Alternatives to the Best Crypto Stocks

Investing in blockchain ETFs is a second-order bet on the rise of cryptocurrency stocks. Here are the bestblockchain ETFs:

  • Amplify Transformational Data Sharing ETF (BLOK)
  • Siren Nasdaq NextGen Economy ETF (BLCN)
  • Capital Link NextGen Protocol ETF (KOIN)
  • First Trust Indxx Innovative Transaction & Process ETF (LEGR)

Getting exposure to crypto in the stock market has been the focus of this article, but don’t forget about the underlying asset.

If you believe in bitcoin enough toinvest in secondary exposure, consider venturing into the crypto market and buying BTC outright. That’s the purest-play bet on the asset.

Alternative to cryptocurrency stocks’ really depends on why you want to invest in the space.

Best Crypto Stocks: FAQs

What is the best Crypto stock to buy?

Without a Bitcoin ETF, getting public market exposure to cryptocurrency requires some creativity. The best cryptocurrency stocks are Grayscale Bitcoin Trust (GBTC), Coinbase (COIN), Marathon Digital Holdings (MARA), Nvidia (NVDA), and MicroStrategy (MSTR).

Each of these provides exposure from a different angle. However, they are not as ‘pure-play’ as owning the underlying asset.

Which cryptocurrency should I invest in 2021?

Bitcoin has the best security and monetary policy of all the cryptocurrencies in circulation. This decentralization makes it more censorship-resistant because it does not have a single point of failure. We believe that most cryptocurrencies will eventually be ‘built on top’ of the Bitcoin network, which will bode well for BTC’s long-term price.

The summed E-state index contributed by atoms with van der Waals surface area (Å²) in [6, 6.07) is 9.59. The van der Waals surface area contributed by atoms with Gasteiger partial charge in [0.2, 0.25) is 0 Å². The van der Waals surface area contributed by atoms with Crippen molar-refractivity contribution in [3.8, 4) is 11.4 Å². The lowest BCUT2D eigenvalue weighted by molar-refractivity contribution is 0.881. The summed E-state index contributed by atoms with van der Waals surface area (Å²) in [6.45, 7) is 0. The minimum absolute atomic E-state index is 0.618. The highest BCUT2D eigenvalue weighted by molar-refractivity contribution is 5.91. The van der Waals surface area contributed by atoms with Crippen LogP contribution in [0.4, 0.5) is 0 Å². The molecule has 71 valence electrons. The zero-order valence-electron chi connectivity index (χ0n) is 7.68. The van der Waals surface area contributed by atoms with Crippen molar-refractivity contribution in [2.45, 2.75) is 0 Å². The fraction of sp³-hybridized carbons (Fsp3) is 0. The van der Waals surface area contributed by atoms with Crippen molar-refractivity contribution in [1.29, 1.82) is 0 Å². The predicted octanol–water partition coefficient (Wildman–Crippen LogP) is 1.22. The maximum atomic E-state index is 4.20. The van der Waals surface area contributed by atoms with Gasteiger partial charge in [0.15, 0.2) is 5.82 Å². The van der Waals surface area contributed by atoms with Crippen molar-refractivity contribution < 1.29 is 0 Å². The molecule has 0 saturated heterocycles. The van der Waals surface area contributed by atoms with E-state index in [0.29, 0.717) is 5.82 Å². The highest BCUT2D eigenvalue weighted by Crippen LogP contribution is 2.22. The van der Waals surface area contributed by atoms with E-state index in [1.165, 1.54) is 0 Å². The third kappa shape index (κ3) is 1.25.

Ethereum is another cryptocurrency to consider for 2021.

Is it better to invest in crypto or stocks?

We recommend not to make this a binary decision — crypto or stocks. Instead, we recommend ‘getting off zero’ when it comes to crypto. Consider allocating 1-10% of your portfolio to bitcoin.

Bottom Line: Best Crypto Stocks

There are plenty of ways to benefit from crypto’s rise in the stock market.

The stocks mentioned in this article provide exposure from several different angles — and to varying degrees.

As crypto expands, so will your options in the public markets.

Keep Reading:

This article is for informational purposes only. It is not intended to be investment advice. To learn about how we chose the Best Crypto Stocks, read our editorial guidelines and public equities rating methodology

Sean Graytok
Sean Graytok

Sean Graytok is our Co-Founder and leading expert in investing and financial management. His work has been cited in leading industry publications, such as InvestorPlace and Business Insider. Sean is interested in the people and technologies that are improving the world.